Katsudon Pork Cutlet Rice Bowl

Katsudon recipe

The Spruce / Cara Cormack

  • Total: 45 mins
  • Prep: 15 mins
  • Cook: 30 mins
  • Servings: 4 servings
  • Yields: 4 bowls

Katsudon is a popular Japanese dish that consists of tonkatsu (breaded deep-fried pork) and eggs cooked in a sweet and salty broth served over rice. Katsu, or "cutlet" in Japanese, refers to meat that’s been pounded thin before being cooked. Don, or donburi, identifies this as a bowl dish. Katsudon is hearty compared to other donburi, but the taste is so good that you will not mind the extra calories from deep-frying the tonkatsu.

In Japanese culture, katsudon is considered soul food—the symbol of a tasty warm meal that can melt even the coldest part of your heart. Katsudon is a typical lunch dish in Japan and it is available at many casual restaurants, such as udon noodle shops, small corner restaurants, and bento shops. For those of us outside of Japan, here's an easy recipe to make this satisfying dish at home.


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  • 2 pork chops (center-cut, boneless, pounded down to a centimeter thick)
  • Salt (to taste)
  • Freshly ground black pepper (to taste)
  • All-purpose flour (for dusting)
  • 5 eggs (beaten, divided)
  • 1 cup panko
  • Oil (for frying)
  • 1 1/4 cups dashi soup stock
  • 1/3 cup soy sauce
  • 2 tablespoon mirin
  • 1 tablespoon sugar
  • 1 onion (thinly sliced)
  • 4 cups Japanese steamed rice

Steps to Make It

  1. Gather the ingredients.

    Ingredients for Katsudon
    The Spruce / Cara Cormack
  2. Season the pounded pork chops with salt and pepper.

    Season pork
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  3. Dust with a light, even coating of flour.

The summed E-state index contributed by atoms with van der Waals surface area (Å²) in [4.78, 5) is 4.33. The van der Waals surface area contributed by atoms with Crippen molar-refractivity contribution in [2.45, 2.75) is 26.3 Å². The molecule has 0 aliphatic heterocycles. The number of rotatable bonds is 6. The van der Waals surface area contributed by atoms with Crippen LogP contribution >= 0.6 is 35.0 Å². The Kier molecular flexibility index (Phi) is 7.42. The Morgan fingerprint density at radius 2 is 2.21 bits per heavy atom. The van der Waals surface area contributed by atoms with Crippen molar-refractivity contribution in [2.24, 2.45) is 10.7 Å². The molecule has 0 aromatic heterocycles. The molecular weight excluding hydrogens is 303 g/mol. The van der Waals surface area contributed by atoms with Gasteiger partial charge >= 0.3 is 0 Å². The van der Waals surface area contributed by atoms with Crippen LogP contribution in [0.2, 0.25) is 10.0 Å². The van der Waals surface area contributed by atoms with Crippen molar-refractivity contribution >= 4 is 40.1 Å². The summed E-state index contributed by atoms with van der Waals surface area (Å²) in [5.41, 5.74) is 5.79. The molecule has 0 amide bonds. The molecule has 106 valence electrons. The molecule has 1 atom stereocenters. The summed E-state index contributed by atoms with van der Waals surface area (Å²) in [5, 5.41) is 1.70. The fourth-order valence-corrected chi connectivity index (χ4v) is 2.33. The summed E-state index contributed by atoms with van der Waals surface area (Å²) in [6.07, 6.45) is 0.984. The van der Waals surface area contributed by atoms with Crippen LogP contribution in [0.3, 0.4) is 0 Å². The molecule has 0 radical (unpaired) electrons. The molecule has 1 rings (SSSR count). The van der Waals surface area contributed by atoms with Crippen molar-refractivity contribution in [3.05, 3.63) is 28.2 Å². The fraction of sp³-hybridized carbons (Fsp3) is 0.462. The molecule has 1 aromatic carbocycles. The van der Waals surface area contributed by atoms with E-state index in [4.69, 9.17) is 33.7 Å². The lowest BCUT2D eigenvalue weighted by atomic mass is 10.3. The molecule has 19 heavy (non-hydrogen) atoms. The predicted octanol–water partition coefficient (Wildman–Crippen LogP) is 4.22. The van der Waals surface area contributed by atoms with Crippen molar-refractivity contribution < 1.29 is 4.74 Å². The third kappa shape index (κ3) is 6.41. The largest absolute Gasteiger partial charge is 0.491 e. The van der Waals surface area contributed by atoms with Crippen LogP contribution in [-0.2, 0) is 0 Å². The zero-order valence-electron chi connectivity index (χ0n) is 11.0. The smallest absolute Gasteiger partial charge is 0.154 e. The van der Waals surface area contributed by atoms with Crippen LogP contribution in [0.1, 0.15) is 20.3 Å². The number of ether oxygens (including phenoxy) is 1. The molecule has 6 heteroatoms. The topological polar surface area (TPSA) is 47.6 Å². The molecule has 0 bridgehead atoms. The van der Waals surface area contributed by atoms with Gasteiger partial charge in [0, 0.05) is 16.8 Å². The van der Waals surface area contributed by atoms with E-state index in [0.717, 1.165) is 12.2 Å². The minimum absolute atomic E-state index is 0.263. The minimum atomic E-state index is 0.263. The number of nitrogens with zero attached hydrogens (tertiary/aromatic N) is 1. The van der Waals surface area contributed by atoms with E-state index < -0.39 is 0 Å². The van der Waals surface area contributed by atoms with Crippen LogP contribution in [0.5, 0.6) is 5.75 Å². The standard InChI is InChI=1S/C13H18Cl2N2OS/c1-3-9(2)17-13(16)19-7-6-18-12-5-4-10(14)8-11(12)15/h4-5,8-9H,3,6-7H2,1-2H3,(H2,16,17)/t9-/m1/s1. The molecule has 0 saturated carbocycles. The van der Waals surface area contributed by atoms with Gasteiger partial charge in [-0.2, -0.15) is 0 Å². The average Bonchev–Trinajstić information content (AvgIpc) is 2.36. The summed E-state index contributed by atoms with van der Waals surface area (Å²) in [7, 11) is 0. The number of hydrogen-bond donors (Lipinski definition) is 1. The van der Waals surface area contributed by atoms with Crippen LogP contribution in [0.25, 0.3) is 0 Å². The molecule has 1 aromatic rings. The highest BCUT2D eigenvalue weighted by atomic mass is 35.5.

Dust with flour
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  4. In one shallow bowl, beat 1 egg. Put the panko into another shallow bowl.

    Beat egg
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  5. Add a thin, even layer of oil to a cast iron pan or skillet over medium heat. The oil is ready when you drop a panko breadcrumb into the oil and it sizzles.

    Water in pot
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  6. Dip the flour-dusted pork into the egg to coat both sides.

    Dip pork in flour
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  7. Transfer the pork to the panko and press it evenly into the meat to get a good coating.

    Transfer pork
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  8. Carefully lay the pork chops in the hot oil and cook for 5 to 6 minutes on one side, until golden brown.

    Lay pork in oil
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  9. Flip and cook the other side for another 5 to 6 minutes, or until browned, crispy, and cooked through.

    Flip pork
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  10. Drain on a plate lined with a paper towel.

    Drain pork
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  11. Slice your tonkatsu into pieces.

    Cut pork
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  12. Put the dashi soup stock in a pan and heat on medium heat.

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  13. Add soy sauce, mirin, and sugar to the soup and bring to a boil. Remove from the heat.

    Add soy sauce
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  14. To cook 1 serving of katsudon, put one-quarter of the soup and one-quarter of the sliced onion in a small skillet. Simmer for a few minutes on medium heat.

    Add onion
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  15. Add 1 serving of tonkatsu pieces (half of 1 pork cutlet) to the pan and simmer on low heat for a few minutes.

    Add tonkatsu
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  16. Beat one egg in a bowl. Bring the soup to a boil and pour the egg over the tonkatsu and onion.

    Submerge pork
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  17. Turn the heat down to low and cover with a lid. Turn off the heat. The egg should be cooked through.

    Pork in pot
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  18. Serve by placing 1 serving of steamed rice in a large rice bowl. Top with the simmered tonkatsu on top of the rice. Repeat to make 3 more servings.

    Steamed rice
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  • Preparing katsudon takes a bit of work because the tonkatsu has to be prepared first, and thus you cannot cook everything at one time in one pan. However, the process is easy and relatively quick.
  • If you are good at multitasking, you can cook two individual servings of katsudon (during the egg, onion, and broth phase) in two small pans at once.